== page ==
- Jonathan Javier on Instagram
- Jonathan Javier on TikTok
- Wonsulting on TikTok
Stream episode 27 now, or subscribe on your favorite podcast platform below.
Note: This transcript may contain some minor wording and formatting errors. Apologies in advance!
Todd Nienkerk: Welcome to The Future of Content. I’m your host, Todd Nienkerk. Every episode, we explore content—its creation, management, and distribution by talking with people who make content possible. Our goal is to learn from diverse perspectives and industries to become better creators. The Future of Content is brought to you by Four Kitchens. We build digital content experiences for ambitious organizations.
Today, I’m joined by Jonathan Javier, the founder and CEO of Wonsulting, and we’re here to talk about self-promotion and creating self-promotional content. Welcome to The Future of Content, Jonathan!
Jonathan Javier: Thanks for having me, Todd. I really appreciate it and I’m excited!
Todd Nienkerk: Likewise, likewise. So for those who don’t know what Wonsulting is, what is the elevator pitch? What do you do?
Jonathan Javier: Wonsulting, its mission is to turn underdogs into winners. So, Wonsulting started about a year ago, and it was actually when I was working in corporate, and I realized that so many different people, especially folks from non-targeted and non-traditional backgrounds, were trying to get into these companies but couldn’t get in. So I decided to start a company which would help bridge that gap between these underdogs and tu\r\n \them into winners. So basically, helping them get into their dream companies like the Googles, the Deloittes, the Goldman Sachs of the world and making it in ways where sometimes you can get in without even applying. So that’s kind of the elevator pitch.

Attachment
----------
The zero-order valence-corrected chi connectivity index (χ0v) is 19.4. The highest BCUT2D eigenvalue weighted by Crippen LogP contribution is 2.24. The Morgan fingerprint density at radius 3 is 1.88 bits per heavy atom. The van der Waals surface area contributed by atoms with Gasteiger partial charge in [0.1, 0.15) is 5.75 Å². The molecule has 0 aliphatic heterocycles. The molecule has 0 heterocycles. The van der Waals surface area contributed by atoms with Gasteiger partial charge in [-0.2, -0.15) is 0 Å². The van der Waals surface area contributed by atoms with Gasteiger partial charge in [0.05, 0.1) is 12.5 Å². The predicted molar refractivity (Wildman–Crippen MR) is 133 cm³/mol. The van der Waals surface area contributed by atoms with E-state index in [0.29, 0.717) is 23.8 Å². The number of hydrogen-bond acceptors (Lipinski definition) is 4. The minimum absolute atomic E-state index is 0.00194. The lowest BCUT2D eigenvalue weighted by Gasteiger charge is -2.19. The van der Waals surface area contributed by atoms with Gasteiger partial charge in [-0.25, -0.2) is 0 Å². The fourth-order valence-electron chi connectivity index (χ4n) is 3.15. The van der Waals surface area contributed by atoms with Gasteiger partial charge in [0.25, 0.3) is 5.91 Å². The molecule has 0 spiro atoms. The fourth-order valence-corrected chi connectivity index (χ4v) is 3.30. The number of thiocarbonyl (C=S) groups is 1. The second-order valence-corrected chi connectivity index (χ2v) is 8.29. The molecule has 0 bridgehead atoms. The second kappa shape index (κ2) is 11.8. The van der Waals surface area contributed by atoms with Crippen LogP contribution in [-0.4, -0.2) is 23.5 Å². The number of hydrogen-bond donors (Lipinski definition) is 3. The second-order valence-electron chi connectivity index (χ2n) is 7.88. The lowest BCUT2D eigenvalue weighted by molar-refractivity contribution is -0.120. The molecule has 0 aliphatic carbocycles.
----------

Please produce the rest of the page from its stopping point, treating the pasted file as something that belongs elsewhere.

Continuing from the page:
Todd Nienkerk: So when you say non-traditional, non-target backgrounds, what do you mean by that?
Jonathan Javier: Yeah, so, especially those people who go to schools where companies will not partner with the universities to recruit their students. So for example, from the non-target school side, let’s say that, because I went to UC-Riverside, and a big Top 10 company would not directly recruit from UC-Riverside, but they would recruit directly from, let’s say, an Ivy League school because they have all the candidates there that they could possibly recruit and hire. So that’s the non-target side. And the non-traditional side are those people who come from first-generation backgrounds, from minority backgrounds, who are trying to get into these companies. So those are the gists of both of those fields.
Todd Nienkerk: Got it, okay. When did you discover that you had a knack for helping people get into jobs that might otherwise be inaccessible to them?